I quickly walked them through the process for the project. I also dangled this carrot- I would be selecting at least one design from each 5th grade class, probably 2 (boy and a girl), to turn into an actual skateboard deck. Over winter break I'll cut and shape the winners decks out of plywood and the selected kids will get to paint/draw their designs on them after break. I emphasized that I would be selecting designs from kids that showed originality in their designs, have the necessary elements of unity and variety, and who are respectful and on task during class. 

Usually, the 5th grade classes are the most social of my classes, but this week all but one of them have earned class behavior green cards. Interesting...

The design process went like this-
1. shape the deck out of one of 3 colors of paper. Red, yellow, or blue. This color would dictate the color choice later because they would use an analogous color scheme to create a lot of unity and a bit of variety in their design.

2. do at least 2 rough draft versions of possible designs- required elements- about 15 shapes, different size shapes, and overlapping of shapes

3. shape top of larger white paper for design on primary color deck

4. draw design lightly on big white paper

5. trace over lines with thick and thin black markers

6. add color to design using one set of analogous colors. Pressing hard and soft to create variety.

7. shape/cut bottom edge of white paper

8. glue white in place on deck

9. on bottom part of deck, add a couple symbols, text or both, that relate to the deck design

Each class will have time to complete the project next week. After completion they will do a self assessment focusing on the principles of unity and variety, as well as creativity and execution of their design.

I'll post more next week, but I wanted to share the process before then:) 

Thursday, December 6, 2012

symmetry snowflakes.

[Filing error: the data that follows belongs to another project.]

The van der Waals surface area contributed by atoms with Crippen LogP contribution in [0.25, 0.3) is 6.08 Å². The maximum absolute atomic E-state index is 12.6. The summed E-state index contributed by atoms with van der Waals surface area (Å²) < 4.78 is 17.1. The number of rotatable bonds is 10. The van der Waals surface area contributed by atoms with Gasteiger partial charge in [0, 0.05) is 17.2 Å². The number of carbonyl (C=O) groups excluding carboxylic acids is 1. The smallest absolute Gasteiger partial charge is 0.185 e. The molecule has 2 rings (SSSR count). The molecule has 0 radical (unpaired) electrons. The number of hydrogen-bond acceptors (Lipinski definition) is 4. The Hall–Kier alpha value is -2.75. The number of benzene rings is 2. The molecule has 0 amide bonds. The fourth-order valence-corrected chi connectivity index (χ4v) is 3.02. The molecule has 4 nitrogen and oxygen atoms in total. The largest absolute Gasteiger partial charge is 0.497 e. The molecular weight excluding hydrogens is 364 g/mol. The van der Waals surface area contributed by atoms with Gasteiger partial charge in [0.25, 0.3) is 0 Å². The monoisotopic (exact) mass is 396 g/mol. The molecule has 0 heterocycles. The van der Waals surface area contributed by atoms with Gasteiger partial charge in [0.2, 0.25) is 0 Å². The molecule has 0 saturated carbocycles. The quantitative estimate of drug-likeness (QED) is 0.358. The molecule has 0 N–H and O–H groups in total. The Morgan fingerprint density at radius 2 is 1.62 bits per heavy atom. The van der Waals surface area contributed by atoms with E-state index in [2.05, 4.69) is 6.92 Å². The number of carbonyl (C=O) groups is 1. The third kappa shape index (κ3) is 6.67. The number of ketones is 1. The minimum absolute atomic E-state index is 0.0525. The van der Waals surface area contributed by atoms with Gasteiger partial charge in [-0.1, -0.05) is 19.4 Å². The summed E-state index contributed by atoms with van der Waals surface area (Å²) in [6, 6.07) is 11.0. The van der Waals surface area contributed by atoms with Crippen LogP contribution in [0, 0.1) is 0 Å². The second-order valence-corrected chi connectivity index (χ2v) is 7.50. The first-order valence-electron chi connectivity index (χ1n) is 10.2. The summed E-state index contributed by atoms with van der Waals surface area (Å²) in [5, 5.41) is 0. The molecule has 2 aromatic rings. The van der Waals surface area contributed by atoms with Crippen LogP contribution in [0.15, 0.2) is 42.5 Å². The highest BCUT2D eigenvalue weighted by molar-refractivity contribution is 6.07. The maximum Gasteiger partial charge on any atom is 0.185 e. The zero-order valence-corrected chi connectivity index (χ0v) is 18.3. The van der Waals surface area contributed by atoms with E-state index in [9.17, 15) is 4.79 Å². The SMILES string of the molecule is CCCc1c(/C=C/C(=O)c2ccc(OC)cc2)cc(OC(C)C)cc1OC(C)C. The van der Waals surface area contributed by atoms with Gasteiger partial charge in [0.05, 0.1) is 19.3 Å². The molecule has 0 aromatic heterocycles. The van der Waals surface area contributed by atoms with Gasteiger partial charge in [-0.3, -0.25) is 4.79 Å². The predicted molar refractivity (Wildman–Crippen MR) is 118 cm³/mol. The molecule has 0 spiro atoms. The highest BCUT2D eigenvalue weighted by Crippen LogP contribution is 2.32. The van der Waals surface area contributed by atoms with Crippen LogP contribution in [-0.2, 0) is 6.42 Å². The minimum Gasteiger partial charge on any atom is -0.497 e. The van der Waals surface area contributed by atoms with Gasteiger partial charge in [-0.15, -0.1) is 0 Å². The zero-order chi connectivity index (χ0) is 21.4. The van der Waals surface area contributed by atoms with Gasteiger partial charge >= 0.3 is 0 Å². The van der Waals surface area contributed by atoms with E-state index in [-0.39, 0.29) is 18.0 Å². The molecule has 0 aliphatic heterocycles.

I think I have done more winter themed projects this year than I have ever before. What's up with that?! I'm usually so ba-humbug when it comes to the holidays. I think a lot of it is seeing my son and daughter now caught up in the holiday spirit at home:)


This week the second grade classes made 3d paper snowflakes. I started the lesson by talking to them about what a collage is and what symmetry is. Both are part of the 2nd grade art standards. I drew examples of shapes on the board and split them in half. The kids then told me whether the sides were equal or not. What they discovered was that some shapes have symmetry in one direction, some in more than one, and some don't have it at all.

I then showed them the back of a snowflake I had made. They thought it was pretty neat, but when I flipped it over to show them the front, the majority of classes went off:) I have to admit, I think these are pretty "cool" too.

The snowflakes have 3 layers, big medium, and small, as well as dark, medium, and light. Some students expressed concern that they would not be able to do it. I assured them by folding our paper we would be able to create symmetrical shapes.

Each layer is built the same way, although the medium and small layers can have one less cut slit than the big layer. We made each 4 point star (snowflake) by folding the paper twice. We quartered each square. I asked the classes how many quarters were in a dollar and when they told me 4 I pointed out that our square was now folded into 4 parts.

Even though the students followed the same steps, each of the snowflakes looked different and unique depending on line spacing, layer arrangement, and how deep the slits were cut.